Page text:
What would I do if I ever met an actual flesh-and-blood militant feminist? First of all, I would read. I would read their Facebook—quietly, without commenting or reacting—and look up any published texts. I would ask questions. I would try to understand where they come from. Yet so far no one has introduced me to a local militant feminist.
I think, living here as a migrant worker for a few years, I have met more local feminists than most of the men who criticise them. I know deeply caring feminists, who go out of their way to help others. I know powerfully generous feminists, who share their time and resources with the community. I know disarmingly persuasive feminists, who advocate for the rights of people far outside their social bubble. But show me a local militant feminist because I’d like to experience the full spectrum. The islands are so small, and if one has the impression that militant feminists are everywhere, surely someone should be able to introduce me to one.
Show me a local militant feminist because I’d like to experience the full spectrum. The islands are so small, and if one has the impression that militant feminists are everywhere, surely someone should be able to introduce me to one.
“Well, maybe not on the islands, but abroad… The #MeToo movement… You know?” And again, I don’t know.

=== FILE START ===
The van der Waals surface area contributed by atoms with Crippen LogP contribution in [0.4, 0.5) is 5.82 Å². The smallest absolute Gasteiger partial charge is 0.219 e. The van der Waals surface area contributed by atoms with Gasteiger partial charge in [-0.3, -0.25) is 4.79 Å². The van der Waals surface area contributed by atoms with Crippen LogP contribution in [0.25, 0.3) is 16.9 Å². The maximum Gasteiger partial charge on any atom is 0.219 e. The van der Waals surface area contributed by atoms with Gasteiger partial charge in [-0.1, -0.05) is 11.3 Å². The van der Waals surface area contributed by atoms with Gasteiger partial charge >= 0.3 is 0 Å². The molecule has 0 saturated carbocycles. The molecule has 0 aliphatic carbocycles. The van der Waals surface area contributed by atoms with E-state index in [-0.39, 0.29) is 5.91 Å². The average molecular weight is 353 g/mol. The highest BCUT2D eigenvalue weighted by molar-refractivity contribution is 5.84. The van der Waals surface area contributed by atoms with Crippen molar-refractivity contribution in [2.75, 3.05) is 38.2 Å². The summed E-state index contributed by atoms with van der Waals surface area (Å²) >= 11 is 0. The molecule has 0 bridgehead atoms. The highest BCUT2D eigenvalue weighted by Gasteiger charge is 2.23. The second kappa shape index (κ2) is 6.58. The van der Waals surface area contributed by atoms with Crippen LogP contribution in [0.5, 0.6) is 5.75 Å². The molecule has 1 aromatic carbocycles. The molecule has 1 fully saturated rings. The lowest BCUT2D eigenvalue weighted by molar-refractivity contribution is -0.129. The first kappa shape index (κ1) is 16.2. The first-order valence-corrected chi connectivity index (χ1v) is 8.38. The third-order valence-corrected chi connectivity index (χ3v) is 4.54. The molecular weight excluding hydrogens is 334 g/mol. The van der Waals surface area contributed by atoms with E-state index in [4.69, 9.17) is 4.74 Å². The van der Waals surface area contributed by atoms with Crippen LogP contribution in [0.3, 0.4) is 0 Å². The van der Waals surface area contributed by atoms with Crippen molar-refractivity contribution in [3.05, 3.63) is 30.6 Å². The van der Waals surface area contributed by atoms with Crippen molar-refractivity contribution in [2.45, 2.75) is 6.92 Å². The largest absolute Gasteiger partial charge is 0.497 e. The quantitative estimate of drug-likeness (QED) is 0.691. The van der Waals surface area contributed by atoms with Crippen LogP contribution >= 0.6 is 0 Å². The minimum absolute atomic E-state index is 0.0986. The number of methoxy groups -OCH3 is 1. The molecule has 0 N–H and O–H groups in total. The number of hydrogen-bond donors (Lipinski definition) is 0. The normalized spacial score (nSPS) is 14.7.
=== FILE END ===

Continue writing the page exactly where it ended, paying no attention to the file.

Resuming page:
I know of occasional anger and frustration in individuals who are exhausted in their daily activism. I know of arguments that risk alienating certain sectors of society. Sometimes individuals use these arguments. When they do so, they are more likely to be quoted or retweeted. You are more likely to read them when they use these arguments, forgetting who exactly voiced them, and what they said before and after that. Some individuals who say insensitive things later apologise, but that’s not reposted much.
In a hyper-mediated society, many of these conversations turn into a steady buzz. A snappy tweet is enough to leave a lasting impression on someone, and coming across two similar arguments might lead to an exaggerated impression of the phenomenon. ‘A swarm of militant feminists descended on me’ is a narrative likely originating from a few unpleasant social media encounters.